return new Beanstalk(['host' => $config->beanstalk->host]);

For the full file service.php see here. We set the default port Beanstalk to listen on as 11300 for the configuration above.

Create a script to process it

Once our Phalcon dependency in installed, we can begin to write some code. In this example, we'll create a Server class to handle the processing. If no method is specified, Phalcon assumes the class will have a put() method. This is half of a worker - the code which does some processing.

 * Phanbook : Delightfully simple forum software
 * Licensed under The GNU License
 * For full copyright and license information, please see the LICENSE.txt
 * Redistributions of files must retain the above copyright notice.
 * @link Phanbook Project
 * @since   1.0.0
 * @license
namespace Phanbook\Queue;
 * Server
 * Facade to Phalcon\Queue\Beanstalkd
class Server
     * Server constructor
     * @param Phalcon\Queue\Beanstalkd $queue
    public function __construct($queue)
        $this->queue = $queue;
     * Simulates putting a job in the queue
     * @param array $job
    public function put($job)
        return true;
    public function doSomething()

If you want an example for the images processing queue job, refer it here

Push a job to a Queue

When the user creates an article or comments, we will add a job to the queue so that our worker can process it. Because we defined service queue inside the above service.php file, so we just call it, in our example, we simply pass it a path to an Posts.php file.

 * Implement hook beforeUpdate of Model Phalcon
 * @return mixed
public function afterCreate()
    if ($this->id > 0) {
         * Register the activity
        $activity = new Activities();
         * Register the user in the post's notifications
        $notification = new PostsNotifications();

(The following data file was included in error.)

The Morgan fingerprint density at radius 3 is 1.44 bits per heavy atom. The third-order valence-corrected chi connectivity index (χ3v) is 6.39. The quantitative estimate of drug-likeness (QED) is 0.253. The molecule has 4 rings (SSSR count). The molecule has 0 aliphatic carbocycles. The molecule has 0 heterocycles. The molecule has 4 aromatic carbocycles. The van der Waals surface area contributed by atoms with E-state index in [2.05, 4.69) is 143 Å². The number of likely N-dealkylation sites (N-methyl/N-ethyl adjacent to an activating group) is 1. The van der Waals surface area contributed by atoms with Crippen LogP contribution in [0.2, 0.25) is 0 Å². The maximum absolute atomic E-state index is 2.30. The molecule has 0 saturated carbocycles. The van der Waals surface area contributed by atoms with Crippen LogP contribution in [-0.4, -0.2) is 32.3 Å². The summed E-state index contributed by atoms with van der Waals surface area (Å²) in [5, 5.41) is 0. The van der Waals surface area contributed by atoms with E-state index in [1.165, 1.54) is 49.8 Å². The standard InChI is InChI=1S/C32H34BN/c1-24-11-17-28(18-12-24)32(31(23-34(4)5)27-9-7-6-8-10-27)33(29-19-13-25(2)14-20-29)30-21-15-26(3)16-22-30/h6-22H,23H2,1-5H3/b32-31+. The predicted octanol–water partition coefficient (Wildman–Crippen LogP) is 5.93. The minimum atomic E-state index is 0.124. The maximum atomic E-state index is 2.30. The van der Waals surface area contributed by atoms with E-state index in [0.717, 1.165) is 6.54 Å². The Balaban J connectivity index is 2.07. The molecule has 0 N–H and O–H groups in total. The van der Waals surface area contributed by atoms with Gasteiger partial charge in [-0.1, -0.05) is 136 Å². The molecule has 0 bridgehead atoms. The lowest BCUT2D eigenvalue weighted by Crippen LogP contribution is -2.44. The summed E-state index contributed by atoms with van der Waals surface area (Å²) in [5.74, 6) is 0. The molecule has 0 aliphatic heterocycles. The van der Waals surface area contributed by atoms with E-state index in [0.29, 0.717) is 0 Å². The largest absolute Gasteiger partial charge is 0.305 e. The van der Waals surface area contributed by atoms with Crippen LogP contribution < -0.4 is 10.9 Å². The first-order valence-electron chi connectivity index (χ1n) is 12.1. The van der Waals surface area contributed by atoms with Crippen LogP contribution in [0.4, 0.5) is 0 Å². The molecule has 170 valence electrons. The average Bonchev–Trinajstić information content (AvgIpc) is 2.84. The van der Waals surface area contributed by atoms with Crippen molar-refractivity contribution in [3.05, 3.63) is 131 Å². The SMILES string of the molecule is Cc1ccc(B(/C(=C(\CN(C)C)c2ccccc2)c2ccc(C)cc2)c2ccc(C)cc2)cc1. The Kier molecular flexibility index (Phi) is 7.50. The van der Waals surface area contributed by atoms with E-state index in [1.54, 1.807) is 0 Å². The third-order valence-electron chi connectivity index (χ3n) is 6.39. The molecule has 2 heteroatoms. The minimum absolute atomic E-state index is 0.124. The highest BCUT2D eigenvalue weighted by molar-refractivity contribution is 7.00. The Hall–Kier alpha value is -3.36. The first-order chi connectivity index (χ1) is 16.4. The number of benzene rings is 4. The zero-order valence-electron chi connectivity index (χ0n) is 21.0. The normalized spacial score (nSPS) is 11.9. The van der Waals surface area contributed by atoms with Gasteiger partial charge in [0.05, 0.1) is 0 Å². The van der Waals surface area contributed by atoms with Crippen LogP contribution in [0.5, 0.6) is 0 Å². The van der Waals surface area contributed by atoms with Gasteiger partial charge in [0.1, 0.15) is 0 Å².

$toNotify = [];
         * Notify users that always want notifications
        foreach (Users::find(['notifications = "Y"', 'columns' => 'id'])->toArray() as $user) {
            if ($this->usersId != $user['id']) {
                $notificationId = $this->setNotification(
                $toNotify[$user['id']] = $notificationId;
         * Queue notifications to be sent

With $this->getDI()->getQueue()->put(); you can put data which holds information on what to process. This is what your program is going to use to process the job. We stored a message which will allow a background job to process a user Id. The message is stored in the queue immediately and does not have a certain time to live. Additional options as time to run, priority and delay could be passed as second parameter:

$toNotify[$user['id']] = $notificationId;
$optionTime = ['priority' => 250, 'delay' => 10, 'ttr' => 3600]


For the code above:

  • priority: an integer < 2**32. Jobs with smaller priority values will have higher priority. The most urgent priority is 0; the least urgent priority is 4,294,967,295.
  • delay: an integer number of seconds to wait before putting the job in the ready queue. The job will be in the “delayed” state during this time.
  • ttr: Time to run – is an integer indicates number of seconds to allow a worker to run this job. This time is counted from the moment a worker reserves this job.

A good practice would be to put jobs into the queue and return a “job id” to the developer can use to track the status of the job

Retrieving Messages